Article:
In July 2012, mother moved to transfer jurisdiction to tribal court. The Department and guardian ad litem (GAL) opposed, arguing that good cause existed to deny the motion, because the case was at an advanced stage and could not be adequately presented in the tribal court without undue hardship to the parties or witnesses. In October 2012, after hearing arguments but not taking evidence, the court found good cause to deny the transfer. Following a two-day hearing, the juvenile court entered judgment terminating mother’s and father’s parental rights.

On appeal, mother and father contended it was error to find good cause to deny transfer of jurisdiction. The Court of Appeals disagreed.

The state and the tribe have concurrent jurisdiction under the ICWA over Indian children who live off the reservation. The tribal court is the preferred jurisdiction and, in the absence of good cause, the state must transfer jurisdiction to the tribe. The Bureau of Indian Affairs has issued guidelines for determining whether good cause exists. As relevant, those guidelines provide that good cause exists if the proceeding was at an advanced stage when the petition to transfer was received, or if the evidence necessary to decide the case could not be adequately presented in the tribal court without undue hardship to the parties or witnesses. The determination is within the juvenile court’s discretion. The Court found that substantial evidence in the record supported the juvenile court’s finding of good cause to deny transfer for the reasons stated.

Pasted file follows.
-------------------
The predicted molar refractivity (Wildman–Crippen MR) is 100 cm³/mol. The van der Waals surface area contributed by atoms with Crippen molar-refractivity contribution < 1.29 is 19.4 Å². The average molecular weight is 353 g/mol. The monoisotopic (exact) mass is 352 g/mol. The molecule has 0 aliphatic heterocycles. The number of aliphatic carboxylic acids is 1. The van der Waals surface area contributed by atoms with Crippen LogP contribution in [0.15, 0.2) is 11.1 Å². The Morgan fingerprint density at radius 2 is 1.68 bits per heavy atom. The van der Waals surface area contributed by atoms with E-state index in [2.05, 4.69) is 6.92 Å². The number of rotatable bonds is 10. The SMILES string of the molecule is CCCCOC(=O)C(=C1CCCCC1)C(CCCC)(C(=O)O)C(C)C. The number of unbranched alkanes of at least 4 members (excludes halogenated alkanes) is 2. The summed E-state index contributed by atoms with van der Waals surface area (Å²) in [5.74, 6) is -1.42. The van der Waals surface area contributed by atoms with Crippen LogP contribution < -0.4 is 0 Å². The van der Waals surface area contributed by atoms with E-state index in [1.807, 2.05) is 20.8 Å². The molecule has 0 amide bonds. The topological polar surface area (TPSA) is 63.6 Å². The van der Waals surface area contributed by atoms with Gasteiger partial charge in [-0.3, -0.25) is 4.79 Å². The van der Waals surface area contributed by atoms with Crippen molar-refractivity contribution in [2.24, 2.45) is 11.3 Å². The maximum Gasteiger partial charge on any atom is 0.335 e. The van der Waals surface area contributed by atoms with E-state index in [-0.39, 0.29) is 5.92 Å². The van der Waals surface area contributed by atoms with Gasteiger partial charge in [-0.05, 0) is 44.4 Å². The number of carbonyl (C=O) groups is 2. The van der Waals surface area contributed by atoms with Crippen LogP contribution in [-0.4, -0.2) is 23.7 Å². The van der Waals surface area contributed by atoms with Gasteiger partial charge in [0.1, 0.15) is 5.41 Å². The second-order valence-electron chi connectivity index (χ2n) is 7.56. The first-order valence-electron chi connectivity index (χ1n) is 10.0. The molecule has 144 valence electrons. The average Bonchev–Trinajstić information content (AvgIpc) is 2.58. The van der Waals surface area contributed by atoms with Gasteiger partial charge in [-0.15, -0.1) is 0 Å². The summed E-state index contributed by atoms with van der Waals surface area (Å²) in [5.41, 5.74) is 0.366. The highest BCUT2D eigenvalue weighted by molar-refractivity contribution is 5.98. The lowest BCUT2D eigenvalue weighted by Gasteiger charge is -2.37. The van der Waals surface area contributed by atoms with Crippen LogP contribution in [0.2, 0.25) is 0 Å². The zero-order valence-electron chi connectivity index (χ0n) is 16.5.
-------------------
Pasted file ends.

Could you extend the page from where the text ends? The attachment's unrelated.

The Court declined to address father’s argument regarding the transfer of jurisdiction because he failed to raise it in the juvenile court; therefore, it was waived. The order and judgment were affirmed.

Summary and full case available here.